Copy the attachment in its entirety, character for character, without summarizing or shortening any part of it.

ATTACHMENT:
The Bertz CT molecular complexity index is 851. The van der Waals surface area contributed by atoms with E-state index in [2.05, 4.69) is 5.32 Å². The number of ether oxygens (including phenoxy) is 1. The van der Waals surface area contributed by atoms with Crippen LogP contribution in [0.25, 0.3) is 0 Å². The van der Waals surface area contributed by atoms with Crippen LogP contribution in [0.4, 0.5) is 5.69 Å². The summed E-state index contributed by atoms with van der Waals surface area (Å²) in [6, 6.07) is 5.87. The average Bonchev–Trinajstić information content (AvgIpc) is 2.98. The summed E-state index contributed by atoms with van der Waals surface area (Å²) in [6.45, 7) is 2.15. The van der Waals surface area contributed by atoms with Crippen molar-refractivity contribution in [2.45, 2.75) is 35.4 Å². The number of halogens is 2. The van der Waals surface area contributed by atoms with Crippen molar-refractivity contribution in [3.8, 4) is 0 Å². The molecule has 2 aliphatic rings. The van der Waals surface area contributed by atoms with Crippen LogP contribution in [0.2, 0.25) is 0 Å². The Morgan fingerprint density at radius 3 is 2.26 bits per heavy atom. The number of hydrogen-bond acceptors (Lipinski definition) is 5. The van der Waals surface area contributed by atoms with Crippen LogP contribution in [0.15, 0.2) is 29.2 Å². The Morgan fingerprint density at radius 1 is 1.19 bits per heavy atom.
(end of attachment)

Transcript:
The Bertz CT molecular complexity index is 851. The van der Waals surface area contributed by atoms with E-state index in [2.05, 4.69) is 5.32 Å². The number of ether oxygens (including phenoxy) is 1. The van der Waals surface area contributed by atoms with Crippen LogP contribution in [0.25, 0.3) is 0 Å². The van der Waals surface area contributed by atoms with Crippen LogP contribution in [0.4, 0.5) is 5.69 Å². The summed E-state index contributed by atoms with van der Waals surface area (Å²) in [6, 6.07) is 5.87. The average Bonchev–Trinajstić information content (AvgIpc) is 2.98. The summed E-state index contributed by atoms with van der Waals surface area (Å²) in [6.45, 7) is 2.15. The van der Waals surface area contributed by atoms with Crippen molar-refractivity contribution in [2.45, 2.75) is 35.4 Å². The number of halogens is 2. The van der Waals surface area contributed by atoms with Crippen molar-refractivity contribution in [3.8, 4) is 0 Å². The molecule has 2 aliphatic rings. The van der Waals surface area contributed by atoms with Crippen LogP contribution in [0.2, 0.25) is 0 Å². The Morgan fingerprint density at radius 3 is 2.26 bits per heavy atom. The number of hydrogen-bond acceptors (Lipinski definition) is 5. The van der Waals surface area contributed by atoms with Crippen LogP contribution in [0.15, 0.2) is 29.2 Å². The Morgan fingerprint density at radius 1 is 1.19 bits per heavy atom.